As we were leaving they were still with me running after our truck, yelling "Bye Tim". It was almost heartbreaking to leave them.

Back on the road, we headed to the Maasai Mara, camping next to a village in Loita Hills. We met the chief and learnt about the Maasai ways, experiencing the traditional dances of the women and the Maasai warrior men. Again, many children were curious to meet us, taking our hands as we walked around their village.

 Tim and Moses with matching checks!

Tim and Moses with matching checks!

One young man, Moses, stood out to me. Smart, articulate and well mannered, Moses is the son of the Chief and in line to take the responsibility for his father's tribe and land in the near future. Moses is 14 years old, beginning high school this year, and will begin his training as a warrior at 16 years until 25 years old when he will marry his first wife of his parents choosing.

His father, Joseph the Chief and regional tribe elder,  was passionate about balancing the traditional Maasai ways and progressive thinking, and ensured that education was available equally to boys and girls in his village. One of his daughters was a recent university graduate in business, yet still came back to the village to actively contribute to the community.

I feel compelled to continue my connection with Moses and his community, so we have exchanged details and committed to stay in touch. His asked if I could send him some photos of our time in his village, and a football for him to play with his siblings. I think I could manage that one for sure!

His father and I spoke about what could be possible for Moses to experience Australia as part of his education, and even his plans to become a doctor. It got me thinking about how possible this would be to support him in Australia for some study, and the positive impact this could have for him in his leadership journey for his community, and his own personal development. How amazing would it be for a boy from the Maasai tribe to visit Melbourne to learn about our culture, about our incredible Indigenous Australias, and bring it back to his people. I'm sure we could also learn so much from him too.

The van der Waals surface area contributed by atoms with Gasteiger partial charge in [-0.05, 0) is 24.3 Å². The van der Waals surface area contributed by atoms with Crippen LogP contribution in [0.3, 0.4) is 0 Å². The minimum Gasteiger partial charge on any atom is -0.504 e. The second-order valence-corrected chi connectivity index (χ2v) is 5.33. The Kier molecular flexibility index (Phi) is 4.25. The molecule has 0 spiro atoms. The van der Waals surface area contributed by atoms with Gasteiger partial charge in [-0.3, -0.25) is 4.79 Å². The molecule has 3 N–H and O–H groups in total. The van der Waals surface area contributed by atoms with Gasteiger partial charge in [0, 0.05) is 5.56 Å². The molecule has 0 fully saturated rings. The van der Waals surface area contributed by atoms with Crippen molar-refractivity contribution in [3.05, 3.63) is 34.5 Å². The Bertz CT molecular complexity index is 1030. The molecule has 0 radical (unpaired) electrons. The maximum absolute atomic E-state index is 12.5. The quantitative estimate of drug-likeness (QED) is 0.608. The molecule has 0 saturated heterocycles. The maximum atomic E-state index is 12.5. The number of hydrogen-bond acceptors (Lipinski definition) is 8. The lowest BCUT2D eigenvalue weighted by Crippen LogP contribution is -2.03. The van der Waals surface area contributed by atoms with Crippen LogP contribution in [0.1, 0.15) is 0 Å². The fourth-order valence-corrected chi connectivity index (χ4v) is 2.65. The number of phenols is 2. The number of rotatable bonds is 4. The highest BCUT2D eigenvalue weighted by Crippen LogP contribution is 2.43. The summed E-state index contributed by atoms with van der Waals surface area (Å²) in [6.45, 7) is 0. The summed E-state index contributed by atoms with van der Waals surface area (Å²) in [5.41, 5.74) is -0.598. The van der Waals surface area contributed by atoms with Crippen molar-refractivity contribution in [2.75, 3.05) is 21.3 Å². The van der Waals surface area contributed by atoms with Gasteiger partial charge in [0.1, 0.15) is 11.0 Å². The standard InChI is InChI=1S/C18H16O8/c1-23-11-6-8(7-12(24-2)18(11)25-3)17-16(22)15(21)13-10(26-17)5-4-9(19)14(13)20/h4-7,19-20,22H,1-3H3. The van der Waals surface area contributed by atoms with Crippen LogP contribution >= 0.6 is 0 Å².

Moses and his brothers and sister with me.

Moses and his brothers and sister with me.

It struck me after writing this that most of my focus and energy during these village trips was on the children, and that they were a source of such motivation and inspiration for me. I've also reflected on the moments in The Village where we have had kids visit us, such as for Bottle for Botol events, or school excursions.  There is a different buzz in spaces where children are, and they give adults something different and exciting... maybe they remind us that there is an inner child in all of us that wants to play, be mischievious, learn and grow, be curious and go on adventures. Perhaps I feel like I'm the biggest kid of all in these villages, but I love that it allows me to connect with kids in a way that engages them. 

We need more opportunities and spaces to share and connect with our young people, outside of just our family life. Perhaps The Village can play a more active role in connecting generations and be a place for us all to let our inner child play.